Patriotism in the United States was at an all-time high in the early 2000s following the September 11, 2001 terrorist attacks, and country music was an intrinsic medium for expressing that patriotism, as well as the shock and sadness that came after the unforgettable attacks. Memorable country songs from this era include Alan Jackson's "Where Were You (When The World Stopped Turning)" (2002) and Darryl Worley's "Have You Forgotten?" (2003), but no song is quite as unapologetic and polarizing as Toby Keith's "Courtesy of the Red, White and Blue (The Angry American)."
The song was released in May 2002 as the lead single from his Unleashed album (released on DreamWorks Records). "Courtesy of the Red, White And Blue (The Angry American)" was inspired by two tragic events: the death of Keith's father, veteran Hubert Keith (H.K.) Covel, in a car accident in March 2001 and the terrorist attacks on 9/11. Fueled by those emotionally-charged tragedies, Keith wrote the song, and once he started, the words came out quickly.
"I wrote ['Courtesy of the Red, White and Blue'] on the back of a Fantasy Football sheet that was laying there; I just turned it and wrote around the edges and, in about 20 minutes, wrote the lyric out and called it 'The Angry American,'" Keith once said, according to The Boot. "When I turned it in, they said, 'Well, it really doesn't say 'angry American' in there. Why don't you call it 'Courtesy of the Red, White and Blue?'' So, I did."
The song begins by featuring references to the servicemen and women who laid down their lives for the US and Keith's veteran father, who really did lose his eye in war.
"My daddy served in the army where he lost his right eye, but he flew a flag out in our yard
until the day that he died / He wanted my mother, my brother, my sister and me to grow up and live happy in the land of the free," he sings in the second verse.
Keith then turns his attention to the 9/11 attacks, and with biting lyrics, describes the anger he felt after the attacks and the retaliation the US would serve ("we lit up your world like the 4th of July"). The songwriting is clever, as he uses visuals of Uncle Sam putting "your name at the top of his list" and the Statue of Liberty "shakin' her fist," but a standout moment in the song comes in a line toward the end.
"And you'll be sorry that you messed with the U.S. of A. / 'Cause we'll put a boot in your a--, it's the American way," he sings, defiantly.
Keith wrote the song in late 2001, but did not record it right away. However, when playing for servicemen and women at the Pentagon, the singer/songwriter surprised his band and debuted the tune. After his performance, a commander approached him and urged him to record the song, saying it was "the most amazing battle song" he'd ever heard. After a bit of deliberation, Keith took it to the studio.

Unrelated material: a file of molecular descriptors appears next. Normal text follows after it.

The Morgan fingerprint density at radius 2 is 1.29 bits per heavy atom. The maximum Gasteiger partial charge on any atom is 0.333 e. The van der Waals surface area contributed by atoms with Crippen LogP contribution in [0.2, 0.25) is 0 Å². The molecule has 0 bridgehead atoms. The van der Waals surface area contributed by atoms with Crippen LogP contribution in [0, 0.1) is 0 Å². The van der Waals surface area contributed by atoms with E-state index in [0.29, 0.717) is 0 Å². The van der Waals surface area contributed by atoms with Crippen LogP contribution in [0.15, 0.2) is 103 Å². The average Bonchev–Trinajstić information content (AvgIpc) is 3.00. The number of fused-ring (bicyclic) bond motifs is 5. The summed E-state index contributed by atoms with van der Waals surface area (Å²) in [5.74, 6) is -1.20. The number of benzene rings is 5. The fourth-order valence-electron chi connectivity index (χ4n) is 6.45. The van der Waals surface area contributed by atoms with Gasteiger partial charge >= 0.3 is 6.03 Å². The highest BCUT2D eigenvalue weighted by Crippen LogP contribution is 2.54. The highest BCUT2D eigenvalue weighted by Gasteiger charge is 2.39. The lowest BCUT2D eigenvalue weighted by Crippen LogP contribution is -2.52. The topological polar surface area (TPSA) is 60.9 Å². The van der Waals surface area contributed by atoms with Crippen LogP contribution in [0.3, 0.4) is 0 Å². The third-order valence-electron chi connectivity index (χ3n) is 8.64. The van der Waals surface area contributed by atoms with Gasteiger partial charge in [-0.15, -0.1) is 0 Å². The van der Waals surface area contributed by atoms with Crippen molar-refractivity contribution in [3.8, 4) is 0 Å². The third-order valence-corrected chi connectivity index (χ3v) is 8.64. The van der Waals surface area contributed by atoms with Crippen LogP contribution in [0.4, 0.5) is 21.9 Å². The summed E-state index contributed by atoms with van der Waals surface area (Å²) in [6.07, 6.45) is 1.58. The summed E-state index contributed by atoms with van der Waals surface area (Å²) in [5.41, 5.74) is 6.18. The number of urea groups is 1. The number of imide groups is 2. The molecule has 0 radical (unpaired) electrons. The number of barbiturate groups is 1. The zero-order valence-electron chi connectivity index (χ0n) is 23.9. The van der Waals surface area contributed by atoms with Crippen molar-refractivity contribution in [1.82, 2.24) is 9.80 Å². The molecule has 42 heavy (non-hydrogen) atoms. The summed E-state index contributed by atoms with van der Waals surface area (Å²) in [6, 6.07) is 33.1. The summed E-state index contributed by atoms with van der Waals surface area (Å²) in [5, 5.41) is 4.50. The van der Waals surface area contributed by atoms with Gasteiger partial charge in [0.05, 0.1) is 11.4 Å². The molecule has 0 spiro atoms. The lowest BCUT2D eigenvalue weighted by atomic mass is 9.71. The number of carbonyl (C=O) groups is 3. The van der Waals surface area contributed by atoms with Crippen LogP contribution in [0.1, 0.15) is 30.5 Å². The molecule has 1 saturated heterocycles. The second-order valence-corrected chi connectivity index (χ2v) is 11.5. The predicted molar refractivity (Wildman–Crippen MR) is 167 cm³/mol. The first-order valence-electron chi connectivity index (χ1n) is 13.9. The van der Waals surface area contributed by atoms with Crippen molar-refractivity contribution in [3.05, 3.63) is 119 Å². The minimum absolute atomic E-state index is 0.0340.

"I prayed about it and discussed it with everybody for a long time, because I knew it was going to cause a storm," Keith said of his decision. "But at the end of the day, I was like, 'If it means that much to those guys, then I don't care. I'll do it.'"
Read More: 20 Most Patriotic Country Songs
The song was a big hit for Keith, landing at No. 1 on the Country chart and No. 25 on the Billboard Hot 100, but it also garnered its share of controversy. The first point of contention came when Keith was set to perform the song on a 2002 ABC special. Prior to the performance, anchor Peter Jennings asked Keith to tone down the song, which he refused. He did not end up appearing on the show, and instead, talked about the controversy on an episode of 60 Minutes on CBS.
The second main controversy regarding the song involved The Chicks (formerly the Dixie Chicks), and specifically lead singer Natalie Maines, who said the song was "ignorant, and it makes country music sound ignorant." Keith responded to her comments by displaying a fake photo of Maines with Saddam Hussein. The feud was also fueled by Maines' famous comments about President George W. Bush and the war in Iraq.
Whether you loved it or hated it, "Courtesy of the Red, White and Blue (The Angry American)" has gone down in country music history as an influential moment. It also fits in perfectly with Keith's other rowdy songs, such as "How Do You Like Me Now?!," "I Wanna Talk About Me," "Who's Your Daddy?," "Beer For My Horses" with Willie Nelson, "I Love This Bar," "As Good as I Once Was," and more.
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